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If you are reading this, there’s a high chance you have gum disease.1 In previous posts we’ve discussed what gum disease is and how it can affect pregnancy and heart disease. This post will continue that discussion with a focus on cancer and diabetes.

Our hope through these posts is to help you understand how your oral health is a huge part of your overall well-being. Our information is always well researched, as you can see by our references at the bottom. Keep reading, and let us know if you have any questions or comments!

 

Oral Cancer

Gruen Von Behrens, an Oral Cancer survivor

Oral cancer is the 8th most common type of cancer in the US, and the majority of head and neck cancer cases are found in the mouth, particularly the sides of your tongue.2 Cancer is one of the many things we screen for at every exam at Teuscher Dental, and part of why regular dental exams are so important and about more than just teeth and gums. Cancerous lesions appearing on the tongue are correlated with gum disease.3 And inflammation in general is thought to contribute to cancer development.  Oral cancer has a high incidence of malignancy, and even when successfully treated can require extensive facial reconstructive surgery to recover from.4

As stated above, inflammation like that of gum disease can contribute to any type of cancer. That, along with pregnancy complications and heart disease, are just a few of the diseases and complications with direct correlation to gum disease. But research also has demonstrated gum disease links to colorectal cancer, gastrointestinal diseases, respiratory diseases, and Alzheimers to name a few. As more research is done it is all too likely the links will become more clear. Gum disease is no joke.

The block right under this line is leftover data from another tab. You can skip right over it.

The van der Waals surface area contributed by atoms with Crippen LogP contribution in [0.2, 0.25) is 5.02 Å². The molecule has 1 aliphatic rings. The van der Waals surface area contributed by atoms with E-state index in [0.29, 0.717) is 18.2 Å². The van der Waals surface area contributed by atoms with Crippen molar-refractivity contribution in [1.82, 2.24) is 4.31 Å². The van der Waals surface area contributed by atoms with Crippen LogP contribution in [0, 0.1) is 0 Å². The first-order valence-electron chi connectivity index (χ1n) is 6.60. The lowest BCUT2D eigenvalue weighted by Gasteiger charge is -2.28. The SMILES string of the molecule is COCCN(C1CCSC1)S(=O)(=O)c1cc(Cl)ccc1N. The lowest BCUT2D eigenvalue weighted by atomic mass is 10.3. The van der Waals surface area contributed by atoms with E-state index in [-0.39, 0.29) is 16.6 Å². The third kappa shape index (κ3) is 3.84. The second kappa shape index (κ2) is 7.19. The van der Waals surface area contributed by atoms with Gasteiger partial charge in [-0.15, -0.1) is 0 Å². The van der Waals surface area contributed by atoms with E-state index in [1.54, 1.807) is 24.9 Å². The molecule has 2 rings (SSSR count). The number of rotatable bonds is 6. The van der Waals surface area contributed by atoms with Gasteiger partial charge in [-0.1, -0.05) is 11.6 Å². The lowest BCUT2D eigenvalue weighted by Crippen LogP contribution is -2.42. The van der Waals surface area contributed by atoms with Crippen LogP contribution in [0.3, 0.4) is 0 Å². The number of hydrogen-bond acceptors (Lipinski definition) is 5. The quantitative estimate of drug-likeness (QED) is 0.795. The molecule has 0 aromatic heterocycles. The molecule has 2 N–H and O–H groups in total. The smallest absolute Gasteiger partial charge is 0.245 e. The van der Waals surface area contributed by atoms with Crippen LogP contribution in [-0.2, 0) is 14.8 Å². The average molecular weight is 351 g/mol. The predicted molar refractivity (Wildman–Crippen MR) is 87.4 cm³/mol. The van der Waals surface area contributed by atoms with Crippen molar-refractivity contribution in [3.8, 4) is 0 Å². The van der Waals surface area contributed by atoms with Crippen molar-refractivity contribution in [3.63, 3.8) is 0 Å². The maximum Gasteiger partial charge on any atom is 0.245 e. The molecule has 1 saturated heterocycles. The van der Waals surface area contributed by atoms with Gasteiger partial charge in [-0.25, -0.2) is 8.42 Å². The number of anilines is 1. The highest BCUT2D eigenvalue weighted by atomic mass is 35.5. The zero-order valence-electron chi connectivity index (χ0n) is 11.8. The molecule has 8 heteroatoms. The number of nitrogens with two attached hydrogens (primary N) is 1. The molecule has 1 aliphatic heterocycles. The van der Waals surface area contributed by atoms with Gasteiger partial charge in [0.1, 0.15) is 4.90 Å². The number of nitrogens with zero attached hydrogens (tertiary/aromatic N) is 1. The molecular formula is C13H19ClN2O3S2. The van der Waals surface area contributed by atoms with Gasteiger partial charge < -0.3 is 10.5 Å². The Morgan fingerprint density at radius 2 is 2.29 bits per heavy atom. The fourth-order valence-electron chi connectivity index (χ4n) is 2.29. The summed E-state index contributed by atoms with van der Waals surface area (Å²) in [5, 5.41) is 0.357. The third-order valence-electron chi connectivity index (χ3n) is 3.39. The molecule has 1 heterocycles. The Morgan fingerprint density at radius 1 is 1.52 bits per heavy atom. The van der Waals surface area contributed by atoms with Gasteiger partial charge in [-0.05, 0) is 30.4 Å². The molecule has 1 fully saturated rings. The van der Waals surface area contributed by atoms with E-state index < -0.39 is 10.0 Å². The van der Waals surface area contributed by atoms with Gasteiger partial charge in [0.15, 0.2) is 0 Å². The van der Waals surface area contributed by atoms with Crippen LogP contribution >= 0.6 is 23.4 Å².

Diabetes

Both Type I and Type II diabetics are more prone to develop periodontal disease, the advanced form of gum disease, than non-diabetics.5,6 This is especially true for children with diabetes, where gum disease progression happens more quickly and is associated with longer duration of diabetes.7 In advanced gum disease, teeth can be lost due to breakdown of surrounding bone and tissue. Snowballing the problem, we know gum disease is associated with low grade inflammation and oxidative stress. These effects are also known to cause lower saliva output, causing dry mouth, increasing risk for dental caries (cavities) and further tooth loss.8 Aside from poor esthetics, tooth loss is is associated with increased likelihood for dysfunctional dentition- that is, teeth that don’t allow for proper nutritional intake.9 This is a particular problem for diabetic patients. It is a vicious cycle.

Don’t have diabetes? Studies have shown that we can actually predict whether a person is more likely to develop diabetes based on their periodontal health.10,11 While a diagnosis of diabetes depends on blood sugar levels, as with all health conditions there is a spectrum of glycemic control.  All aspects of our body’s health are interrelated.